The Wichita Art Museum’s permanent collection has strong holdings in Early Modernism from the United States, with notable artists such as: Edward Hopper, Arthur Dove, John Singleton Copley and Mary Cassatt. But did you know it also has an exceptional collection of American glass?
The majority of the glass holdings are Steuben Glass - a pinnacle of American artisanship. Steuben Glass was founded in 1903 and produced high-end decorative glass for over one hundred years, until its closing in 2012.
I recently traveled to the Salina Arts Center for the maiden voyage of the TYTON - an installation by artist Randy Regier and writer and director Gail Lerner. Both led a workshop-in-residence at the Center. Regier and Lerner worked together and collaborated with the community to create a fictional luxury submarine cruise liner called TYTON.
There has been a lot of performance art in Wichita lately: ProjectvRunaway for WSU Shift Space, George Ferrandi with Harvester Arts, and The Bridge Club brought in by the Ulrich Museum.
For those who may not "get" performance art, you are far from alone. But let me offer this brief explanation: Performance artists craft experiences, instead of paintings or sculptures. It is ephemeral, and while there may be photographic documentation, viewing images and experiencing the performance are two separate things.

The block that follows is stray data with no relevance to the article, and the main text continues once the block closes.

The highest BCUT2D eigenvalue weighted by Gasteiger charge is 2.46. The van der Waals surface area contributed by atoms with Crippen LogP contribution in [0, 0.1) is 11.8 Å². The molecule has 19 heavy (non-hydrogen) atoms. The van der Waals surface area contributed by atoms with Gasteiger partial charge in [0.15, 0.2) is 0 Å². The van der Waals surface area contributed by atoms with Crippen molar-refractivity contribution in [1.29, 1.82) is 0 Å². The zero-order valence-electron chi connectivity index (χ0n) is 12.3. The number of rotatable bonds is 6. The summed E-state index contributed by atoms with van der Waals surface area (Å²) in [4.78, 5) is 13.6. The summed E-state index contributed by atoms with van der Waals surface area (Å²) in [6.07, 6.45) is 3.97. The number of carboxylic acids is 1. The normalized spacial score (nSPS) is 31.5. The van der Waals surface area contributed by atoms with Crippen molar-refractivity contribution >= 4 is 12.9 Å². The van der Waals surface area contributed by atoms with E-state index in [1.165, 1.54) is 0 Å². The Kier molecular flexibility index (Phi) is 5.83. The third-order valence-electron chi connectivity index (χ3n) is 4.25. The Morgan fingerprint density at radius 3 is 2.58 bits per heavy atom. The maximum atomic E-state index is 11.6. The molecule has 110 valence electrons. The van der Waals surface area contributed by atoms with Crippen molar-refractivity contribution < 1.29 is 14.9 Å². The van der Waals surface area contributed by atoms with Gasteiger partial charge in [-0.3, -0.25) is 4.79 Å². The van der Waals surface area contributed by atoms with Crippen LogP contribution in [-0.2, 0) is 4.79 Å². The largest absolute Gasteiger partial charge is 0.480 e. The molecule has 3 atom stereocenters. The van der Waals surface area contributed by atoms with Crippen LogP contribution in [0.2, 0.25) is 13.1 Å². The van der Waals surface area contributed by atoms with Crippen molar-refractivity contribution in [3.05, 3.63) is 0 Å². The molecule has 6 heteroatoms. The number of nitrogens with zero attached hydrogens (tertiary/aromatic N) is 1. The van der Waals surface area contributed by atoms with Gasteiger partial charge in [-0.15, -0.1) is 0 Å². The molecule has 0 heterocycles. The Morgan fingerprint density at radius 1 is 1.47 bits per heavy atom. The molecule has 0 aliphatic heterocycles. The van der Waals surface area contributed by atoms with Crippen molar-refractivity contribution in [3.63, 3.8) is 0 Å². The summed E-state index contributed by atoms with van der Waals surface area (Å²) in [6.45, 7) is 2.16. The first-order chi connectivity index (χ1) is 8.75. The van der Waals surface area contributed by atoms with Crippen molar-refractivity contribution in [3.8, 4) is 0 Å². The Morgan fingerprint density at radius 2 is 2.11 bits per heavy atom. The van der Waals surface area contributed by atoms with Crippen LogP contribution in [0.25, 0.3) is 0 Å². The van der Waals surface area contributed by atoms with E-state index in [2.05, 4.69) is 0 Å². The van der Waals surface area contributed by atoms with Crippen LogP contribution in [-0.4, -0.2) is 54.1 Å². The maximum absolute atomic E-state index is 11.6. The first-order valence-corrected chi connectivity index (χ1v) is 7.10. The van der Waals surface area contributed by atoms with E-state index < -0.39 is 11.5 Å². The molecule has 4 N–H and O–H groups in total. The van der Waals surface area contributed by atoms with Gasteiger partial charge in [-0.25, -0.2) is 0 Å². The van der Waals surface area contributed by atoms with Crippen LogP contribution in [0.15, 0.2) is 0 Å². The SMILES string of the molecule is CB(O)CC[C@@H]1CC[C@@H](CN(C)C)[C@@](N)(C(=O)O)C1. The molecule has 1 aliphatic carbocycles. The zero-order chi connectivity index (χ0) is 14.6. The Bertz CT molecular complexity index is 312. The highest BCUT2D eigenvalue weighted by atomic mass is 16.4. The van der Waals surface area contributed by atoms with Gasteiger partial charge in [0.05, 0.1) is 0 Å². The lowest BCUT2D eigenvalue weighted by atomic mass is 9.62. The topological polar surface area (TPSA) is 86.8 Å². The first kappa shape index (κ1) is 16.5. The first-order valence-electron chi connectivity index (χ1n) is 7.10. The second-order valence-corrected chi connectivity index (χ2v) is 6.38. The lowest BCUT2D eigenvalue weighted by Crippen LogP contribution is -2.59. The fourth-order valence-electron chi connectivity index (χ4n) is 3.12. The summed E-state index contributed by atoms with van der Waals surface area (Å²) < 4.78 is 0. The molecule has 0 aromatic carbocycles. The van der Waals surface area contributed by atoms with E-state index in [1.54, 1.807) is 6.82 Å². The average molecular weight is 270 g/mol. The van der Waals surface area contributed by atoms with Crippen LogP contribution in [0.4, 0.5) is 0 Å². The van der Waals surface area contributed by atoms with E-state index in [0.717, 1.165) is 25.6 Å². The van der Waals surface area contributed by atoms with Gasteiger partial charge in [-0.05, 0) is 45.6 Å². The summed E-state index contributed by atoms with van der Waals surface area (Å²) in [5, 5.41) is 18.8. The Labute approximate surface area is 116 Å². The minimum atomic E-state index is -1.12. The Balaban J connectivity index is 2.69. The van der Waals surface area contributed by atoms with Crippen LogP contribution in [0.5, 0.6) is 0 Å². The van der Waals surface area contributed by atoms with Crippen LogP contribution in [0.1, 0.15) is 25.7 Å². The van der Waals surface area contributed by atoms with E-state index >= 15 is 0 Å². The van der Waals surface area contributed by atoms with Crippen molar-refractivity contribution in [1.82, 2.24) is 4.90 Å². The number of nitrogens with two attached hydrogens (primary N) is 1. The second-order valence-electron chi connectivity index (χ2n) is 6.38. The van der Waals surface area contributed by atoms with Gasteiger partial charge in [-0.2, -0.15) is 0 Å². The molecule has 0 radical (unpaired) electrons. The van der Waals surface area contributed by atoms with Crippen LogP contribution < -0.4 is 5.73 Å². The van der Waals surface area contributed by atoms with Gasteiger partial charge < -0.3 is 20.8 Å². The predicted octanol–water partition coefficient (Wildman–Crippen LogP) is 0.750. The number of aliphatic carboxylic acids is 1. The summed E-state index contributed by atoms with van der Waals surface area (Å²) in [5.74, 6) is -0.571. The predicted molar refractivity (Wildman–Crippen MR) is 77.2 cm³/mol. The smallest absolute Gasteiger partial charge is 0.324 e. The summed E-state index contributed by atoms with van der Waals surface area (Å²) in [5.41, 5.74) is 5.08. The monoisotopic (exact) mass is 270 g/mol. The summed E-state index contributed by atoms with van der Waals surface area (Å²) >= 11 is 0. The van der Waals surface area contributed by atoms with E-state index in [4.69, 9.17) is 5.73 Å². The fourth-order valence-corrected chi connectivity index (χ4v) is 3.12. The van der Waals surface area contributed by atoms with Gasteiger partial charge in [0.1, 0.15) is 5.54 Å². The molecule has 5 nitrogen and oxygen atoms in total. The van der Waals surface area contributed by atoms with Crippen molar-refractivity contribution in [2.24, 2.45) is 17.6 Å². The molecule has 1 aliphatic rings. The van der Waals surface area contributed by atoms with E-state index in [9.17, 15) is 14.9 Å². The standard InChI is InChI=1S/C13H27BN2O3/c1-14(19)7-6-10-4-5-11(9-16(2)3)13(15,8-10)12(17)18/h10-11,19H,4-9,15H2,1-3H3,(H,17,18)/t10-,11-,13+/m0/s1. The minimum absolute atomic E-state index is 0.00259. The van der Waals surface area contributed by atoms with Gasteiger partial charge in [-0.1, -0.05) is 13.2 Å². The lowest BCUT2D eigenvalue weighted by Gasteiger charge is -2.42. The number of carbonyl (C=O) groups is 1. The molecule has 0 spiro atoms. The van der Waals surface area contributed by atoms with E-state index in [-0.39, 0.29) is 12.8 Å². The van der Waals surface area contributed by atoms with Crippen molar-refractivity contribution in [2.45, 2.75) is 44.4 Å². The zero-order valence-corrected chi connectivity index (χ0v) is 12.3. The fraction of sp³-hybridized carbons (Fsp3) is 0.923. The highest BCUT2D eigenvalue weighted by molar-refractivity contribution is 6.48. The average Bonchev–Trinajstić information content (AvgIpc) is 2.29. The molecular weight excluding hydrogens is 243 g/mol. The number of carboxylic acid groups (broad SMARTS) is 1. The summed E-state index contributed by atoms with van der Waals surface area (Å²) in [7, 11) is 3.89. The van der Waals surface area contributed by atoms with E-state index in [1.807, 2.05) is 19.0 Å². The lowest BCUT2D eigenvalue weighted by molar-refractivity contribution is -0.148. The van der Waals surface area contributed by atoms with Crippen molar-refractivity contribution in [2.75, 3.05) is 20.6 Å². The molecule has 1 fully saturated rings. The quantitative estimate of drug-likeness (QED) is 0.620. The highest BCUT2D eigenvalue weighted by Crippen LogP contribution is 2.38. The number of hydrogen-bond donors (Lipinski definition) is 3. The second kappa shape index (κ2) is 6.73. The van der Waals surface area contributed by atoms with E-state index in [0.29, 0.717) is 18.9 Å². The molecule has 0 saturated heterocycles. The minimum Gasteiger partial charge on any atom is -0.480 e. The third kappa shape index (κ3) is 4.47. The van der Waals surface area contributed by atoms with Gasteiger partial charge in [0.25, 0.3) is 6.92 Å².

This is the final weekend for the exhibition FREE TEXTS by Stephanie Syjuco at the Ulrich Museum.
Syjuco is a recent recipient of the Guggenheim Fellowship and her solo exhibition proves that the re-conceptualized Ulrich Underground is a perfect space for experimentation and contemporary artistic talent.
On Commerce Street, you can find a number of art galleries, but there is one that I would even hesitate to call a “gallery.” It’s really a restoration workshop with a space for art up front.
The garage-slash-art space seems an unlikely pairing, but every time I walk into Go Away Garage, I’m impressed by either the quality of craftsmanship in the art or the quality of the presentation. Last Final Friday, I was impressed by both.
For February’s Final Friday, Fisch Haus hosted a multi-media, interpretative art installation they called Shattered Telephone. The concept is a blend of the grade-school game "Broken Telephone" and, of similar structure, the Surrealist poetic technique called "Exquisite Corpse."
Fisch Haus’ event expanded these ideas to include actors, dancers, artists, musicians, writers, filmmakers, video artists, storytellers and a stenographer for big, Michael Bay-esque creative explosions.
Wichita is full of amazing public art that gives our city character. It belongs to all of us. And when it is vandalized, it hurts. It hurts emotionally, financially and it hurts the culture of our city.